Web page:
The data, which will take years to analyse, will give humanity its first close look at Jupiter, its atmosphere, composition and climate.
A small probe from Galileo was dispatched into the giant planet's atmosphere on Thursday and lasted 75 minutes before being destroyed. During the plunge, the probe sent the unique data back to Galileo which relayed it back to Earth.
Although just receiving the data is an immense triumph for the Nasa scientists, they warned that its quality had yet to be assessed. Members of the team cautioned that transmission would be on a "best effort" basis because the Sun is now between Earth and Jupiter and is likely to cause radio interference.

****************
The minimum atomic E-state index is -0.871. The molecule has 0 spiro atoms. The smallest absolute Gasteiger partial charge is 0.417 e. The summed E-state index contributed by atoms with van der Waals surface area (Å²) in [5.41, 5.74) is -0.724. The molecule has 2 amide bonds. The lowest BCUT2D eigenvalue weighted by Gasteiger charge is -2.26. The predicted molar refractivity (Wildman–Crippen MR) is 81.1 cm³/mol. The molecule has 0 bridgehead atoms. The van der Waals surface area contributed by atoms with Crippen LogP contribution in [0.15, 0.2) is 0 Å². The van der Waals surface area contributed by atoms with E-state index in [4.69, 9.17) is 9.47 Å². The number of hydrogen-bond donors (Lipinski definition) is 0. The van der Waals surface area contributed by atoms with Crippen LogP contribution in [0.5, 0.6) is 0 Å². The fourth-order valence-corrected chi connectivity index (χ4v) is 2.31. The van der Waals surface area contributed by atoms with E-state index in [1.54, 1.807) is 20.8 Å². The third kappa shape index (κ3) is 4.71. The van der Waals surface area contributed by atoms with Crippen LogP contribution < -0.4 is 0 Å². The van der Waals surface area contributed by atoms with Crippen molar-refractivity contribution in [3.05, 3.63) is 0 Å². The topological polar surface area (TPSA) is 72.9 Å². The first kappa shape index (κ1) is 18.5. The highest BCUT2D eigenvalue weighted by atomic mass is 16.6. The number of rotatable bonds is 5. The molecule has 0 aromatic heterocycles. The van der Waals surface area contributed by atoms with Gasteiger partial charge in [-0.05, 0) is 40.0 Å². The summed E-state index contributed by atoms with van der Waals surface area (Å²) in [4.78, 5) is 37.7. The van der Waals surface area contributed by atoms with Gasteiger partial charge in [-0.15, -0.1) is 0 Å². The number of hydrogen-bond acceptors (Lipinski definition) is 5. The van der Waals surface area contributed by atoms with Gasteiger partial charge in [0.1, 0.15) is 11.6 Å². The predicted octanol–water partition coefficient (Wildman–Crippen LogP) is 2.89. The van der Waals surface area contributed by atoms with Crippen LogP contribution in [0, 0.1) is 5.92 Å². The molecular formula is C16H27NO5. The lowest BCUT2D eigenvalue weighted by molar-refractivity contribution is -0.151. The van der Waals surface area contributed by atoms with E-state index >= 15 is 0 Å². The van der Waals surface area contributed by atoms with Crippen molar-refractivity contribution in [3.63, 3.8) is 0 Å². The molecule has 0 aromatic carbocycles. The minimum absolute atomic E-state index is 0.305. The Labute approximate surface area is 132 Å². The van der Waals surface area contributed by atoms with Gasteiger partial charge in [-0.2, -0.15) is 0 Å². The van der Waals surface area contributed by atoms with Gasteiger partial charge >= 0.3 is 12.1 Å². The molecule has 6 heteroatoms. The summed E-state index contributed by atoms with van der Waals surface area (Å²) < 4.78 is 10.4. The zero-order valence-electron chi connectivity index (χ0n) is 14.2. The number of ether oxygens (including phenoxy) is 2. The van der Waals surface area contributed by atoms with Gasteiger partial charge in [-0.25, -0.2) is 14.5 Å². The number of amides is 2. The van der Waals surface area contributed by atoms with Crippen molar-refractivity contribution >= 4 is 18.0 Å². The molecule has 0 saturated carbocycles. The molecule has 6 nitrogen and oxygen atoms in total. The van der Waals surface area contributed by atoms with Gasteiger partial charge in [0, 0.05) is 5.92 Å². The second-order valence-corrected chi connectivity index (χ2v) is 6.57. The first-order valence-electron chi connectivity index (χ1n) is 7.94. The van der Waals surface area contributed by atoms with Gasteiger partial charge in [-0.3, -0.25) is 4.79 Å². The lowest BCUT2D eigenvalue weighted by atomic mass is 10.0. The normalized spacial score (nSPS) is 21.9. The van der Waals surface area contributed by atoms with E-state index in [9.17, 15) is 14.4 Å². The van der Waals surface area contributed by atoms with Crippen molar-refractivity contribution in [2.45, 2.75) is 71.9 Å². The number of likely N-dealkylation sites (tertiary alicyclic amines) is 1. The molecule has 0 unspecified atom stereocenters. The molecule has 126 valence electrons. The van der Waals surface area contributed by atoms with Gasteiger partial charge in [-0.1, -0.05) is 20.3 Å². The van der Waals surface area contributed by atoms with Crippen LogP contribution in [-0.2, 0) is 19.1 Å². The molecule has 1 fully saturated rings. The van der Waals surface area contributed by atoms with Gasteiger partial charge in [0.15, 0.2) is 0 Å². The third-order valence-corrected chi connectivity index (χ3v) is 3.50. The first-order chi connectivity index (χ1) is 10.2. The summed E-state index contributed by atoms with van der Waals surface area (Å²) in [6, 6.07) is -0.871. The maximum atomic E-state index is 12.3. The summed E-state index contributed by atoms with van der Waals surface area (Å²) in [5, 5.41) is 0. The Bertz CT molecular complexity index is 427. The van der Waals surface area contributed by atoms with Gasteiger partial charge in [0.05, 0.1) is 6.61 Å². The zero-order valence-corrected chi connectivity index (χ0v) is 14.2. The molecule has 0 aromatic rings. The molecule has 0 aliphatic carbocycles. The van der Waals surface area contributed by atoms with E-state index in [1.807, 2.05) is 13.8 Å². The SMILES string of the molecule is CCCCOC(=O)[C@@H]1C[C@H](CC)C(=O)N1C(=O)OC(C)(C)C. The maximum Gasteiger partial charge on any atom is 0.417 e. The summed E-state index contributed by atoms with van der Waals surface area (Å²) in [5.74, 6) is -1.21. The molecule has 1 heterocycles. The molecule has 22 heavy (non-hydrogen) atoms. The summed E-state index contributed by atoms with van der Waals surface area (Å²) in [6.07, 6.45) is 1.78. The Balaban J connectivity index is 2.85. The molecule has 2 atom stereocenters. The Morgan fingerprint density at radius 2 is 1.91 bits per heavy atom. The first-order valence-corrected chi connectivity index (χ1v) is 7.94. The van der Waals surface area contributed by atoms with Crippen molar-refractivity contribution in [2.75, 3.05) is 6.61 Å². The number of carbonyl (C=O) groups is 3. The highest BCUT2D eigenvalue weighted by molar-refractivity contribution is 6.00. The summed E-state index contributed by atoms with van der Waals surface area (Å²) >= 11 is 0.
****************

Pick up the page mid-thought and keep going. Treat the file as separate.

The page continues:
Galileo has been beset by disasters, among them damage to the main transmission system which means the scientists have to rely on a small back-up system which has dramatically slowed down the transfer rate.
Transmission of the first 43 minutes of data from the probe will continue until Wednesday and will be repeated in January when Earth and Jupiter is no longer blocked by the Sun. Transmission of the full 75 minutes will be completed in February.Reuse content